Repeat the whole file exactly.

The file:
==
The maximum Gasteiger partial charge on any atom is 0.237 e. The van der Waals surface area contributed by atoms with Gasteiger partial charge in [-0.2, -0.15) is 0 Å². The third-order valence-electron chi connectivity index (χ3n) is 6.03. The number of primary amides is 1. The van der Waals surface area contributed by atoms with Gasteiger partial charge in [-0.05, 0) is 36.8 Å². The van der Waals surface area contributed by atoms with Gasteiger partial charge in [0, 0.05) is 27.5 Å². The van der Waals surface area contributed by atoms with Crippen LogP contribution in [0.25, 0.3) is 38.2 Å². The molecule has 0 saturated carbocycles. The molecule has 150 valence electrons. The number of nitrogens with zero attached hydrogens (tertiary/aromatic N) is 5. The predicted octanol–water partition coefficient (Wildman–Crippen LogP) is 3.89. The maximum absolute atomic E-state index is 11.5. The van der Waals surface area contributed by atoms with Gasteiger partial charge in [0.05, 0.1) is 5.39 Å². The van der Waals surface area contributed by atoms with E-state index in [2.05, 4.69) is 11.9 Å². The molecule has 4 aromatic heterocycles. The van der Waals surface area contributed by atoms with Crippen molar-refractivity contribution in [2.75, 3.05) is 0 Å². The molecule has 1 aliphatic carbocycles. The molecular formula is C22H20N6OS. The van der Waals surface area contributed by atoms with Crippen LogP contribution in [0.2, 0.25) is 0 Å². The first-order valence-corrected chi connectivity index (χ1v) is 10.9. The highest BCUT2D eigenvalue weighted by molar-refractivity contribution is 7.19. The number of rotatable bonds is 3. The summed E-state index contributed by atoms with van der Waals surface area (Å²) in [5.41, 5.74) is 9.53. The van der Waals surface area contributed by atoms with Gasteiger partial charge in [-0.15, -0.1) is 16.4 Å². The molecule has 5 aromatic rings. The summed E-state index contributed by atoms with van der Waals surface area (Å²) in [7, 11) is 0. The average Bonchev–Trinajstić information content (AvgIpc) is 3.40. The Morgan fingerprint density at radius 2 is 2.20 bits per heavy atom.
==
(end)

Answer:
The maximum Gasteiger partial charge on any atom is 0.237 e. The van der Waals surface area contributed by atoms with Gasteiger partial charge in [-0.2, -0.15) is 0 Å². The third-order valence-electron chi connectivity index (χ3n) is 6.03. The number of primary amides is 1. The van der Waals surface area contributed by atoms with Gasteiger partial charge in [-0.05, 0) is 36.8 Å². The van der Waals surface area contributed by atoms with Gasteiger partial charge in [0, 0.05) is 27.5 Å². The van der Waals surface area contributed by atoms with Crippen LogP contribution in [0.25, 0.3) is 38.2 Å². The molecule has 0 saturated carbocycles. The molecule has 150 valence electrons. The number of nitrogens with zero attached hydrogens (tertiary/aromatic N) is 5. The predicted octanol–water partition coefficient (Wildman–Crippen LogP) is 3.89. The maximum absolute atomic E-state index is 11.5. The van der Waals surface area contributed by atoms with Gasteiger partial charge in [0.05, 0.1) is 5.39 Å². The van der Waals surface area contributed by atoms with E-state index in [2.05, 4.69) is 11.9 Å². The molecule has 4 aromatic heterocycles. The van der Waals surface area contributed by atoms with Crippen molar-refractivity contribution in [2.75, 3.05) is 0 Å². The molecule has 1 aliphatic carbocycles. The molecular formula is C22H20N6OS. The van der Waals surface area contributed by atoms with Crippen LogP contribution in [0.2, 0.25) is 0 Å². The first-order valence-corrected chi connectivity index (χ1v) is 10.9. The highest BCUT2D eigenvalue weighted by molar-refractivity contribution is 7.19. The number of rotatable bonds is 3. The summed E-state index contributed by atoms with van der Waals surface area (Å²) in [5.41, 5.74) is 9.53. The van der Waals surface area contributed by atoms with Gasteiger partial charge in [-0.15, -0.1) is 16.4 Å². The molecule has 5 aromatic rings. The summed E-state index contributed by atoms with van der Waals surface area (Å²) in [7, 11) is 0. The average Bonchev–Trinajstić information content (AvgIpc) is 3.40. The Morgan fingerprint density at radius 2 is 2.20 bits per heavy atom.